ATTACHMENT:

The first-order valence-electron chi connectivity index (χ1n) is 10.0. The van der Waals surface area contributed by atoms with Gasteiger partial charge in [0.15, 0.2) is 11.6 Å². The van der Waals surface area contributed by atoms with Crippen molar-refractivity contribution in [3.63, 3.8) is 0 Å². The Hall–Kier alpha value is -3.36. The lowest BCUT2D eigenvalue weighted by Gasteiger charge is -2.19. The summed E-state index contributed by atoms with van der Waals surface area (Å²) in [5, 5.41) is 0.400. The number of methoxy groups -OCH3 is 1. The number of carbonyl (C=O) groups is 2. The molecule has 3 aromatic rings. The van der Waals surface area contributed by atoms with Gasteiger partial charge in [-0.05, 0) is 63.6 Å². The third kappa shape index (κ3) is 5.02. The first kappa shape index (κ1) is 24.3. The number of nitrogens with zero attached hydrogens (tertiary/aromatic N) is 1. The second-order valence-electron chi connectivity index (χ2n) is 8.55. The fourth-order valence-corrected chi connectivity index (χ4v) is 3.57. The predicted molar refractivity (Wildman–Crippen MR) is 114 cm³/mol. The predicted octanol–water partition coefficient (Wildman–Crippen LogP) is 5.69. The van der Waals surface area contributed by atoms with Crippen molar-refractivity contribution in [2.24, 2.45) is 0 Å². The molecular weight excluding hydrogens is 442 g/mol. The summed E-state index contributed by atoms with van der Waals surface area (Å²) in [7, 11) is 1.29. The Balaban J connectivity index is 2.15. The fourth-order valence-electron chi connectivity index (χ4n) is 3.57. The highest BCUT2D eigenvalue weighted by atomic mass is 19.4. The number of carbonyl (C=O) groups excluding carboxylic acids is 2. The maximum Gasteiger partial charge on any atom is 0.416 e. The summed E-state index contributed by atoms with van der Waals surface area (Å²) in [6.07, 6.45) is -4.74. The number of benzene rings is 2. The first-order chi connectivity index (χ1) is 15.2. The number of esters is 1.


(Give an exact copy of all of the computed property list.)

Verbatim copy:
The first-order valence-electron chi connectivity index (χ1n) is 10.0. The van der Waals surface area contributed by atoms with Gasteiger partial charge in [0.15, 0.2) is 11.6 Å². The van der Waals surface area contributed by atoms with Crippen molar-refractivity contribution in [3.63, 3.8) is 0 Å². The Hall–Kier alpha value is -3.36. The lowest BCUT2D eigenvalue weighted by Gasteiger charge is -2.19. The summed E-state index contributed by atoms with van der Waals surface area (Å²) in [5, 5.41) is 0.400. The number of methoxy groups -OCH3 is 1. The number of carbonyl (C=O) groups is 2. The molecule has 3 aromatic rings. The van der Waals surface area contributed by atoms with Gasteiger partial charge in [-0.05, 0) is 63.6 Å². The third kappa shape index (κ3) is 5.02. The first kappa shape index (κ1) is 24.3. The number of nitrogens with zero attached hydrogens (tertiary/aromatic N) is 1. The second-order valence-electron chi connectivity index (χ2n) is 8.55. The fourth-order valence-corrected chi connectivity index (χ4v) is 3.57. The predicted molar refractivity (Wildman–Crippen MR) is 114 cm³/mol. The predicted octanol–water partition coefficient (Wildman–Crippen LogP) is 5.69. The van der Waals surface area contributed by atoms with Crippen molar-refractivity contribution in [2.24, 2.45) is 0 Å². The molecular weight excluding hydrogens is 442 g/mol. The summed E-state index contributed by atoms with van der Waals surface area (Å²) in [7, 11) is 1.29. The Balaban J connectivity index is 2.15. The fourth-order valence-electron chi connectivity index (χ4n) is 3.57. The highest BCUT2D eigenvalue weighted by atomic mass is 19.4. The number of carbonyl (C=O) groups excluding carboxylic acids is 2. The maximum Gasteiger partial charge on any atom is 0.416 e. The summed E-state index contributed by atoms with van der Waals surface area (Å²) in [6.07, 6.45) is -4.74. The number of benzene rings is 2. The first-order chi connectivity index (χ1) is 15.2. The number of esters is 1.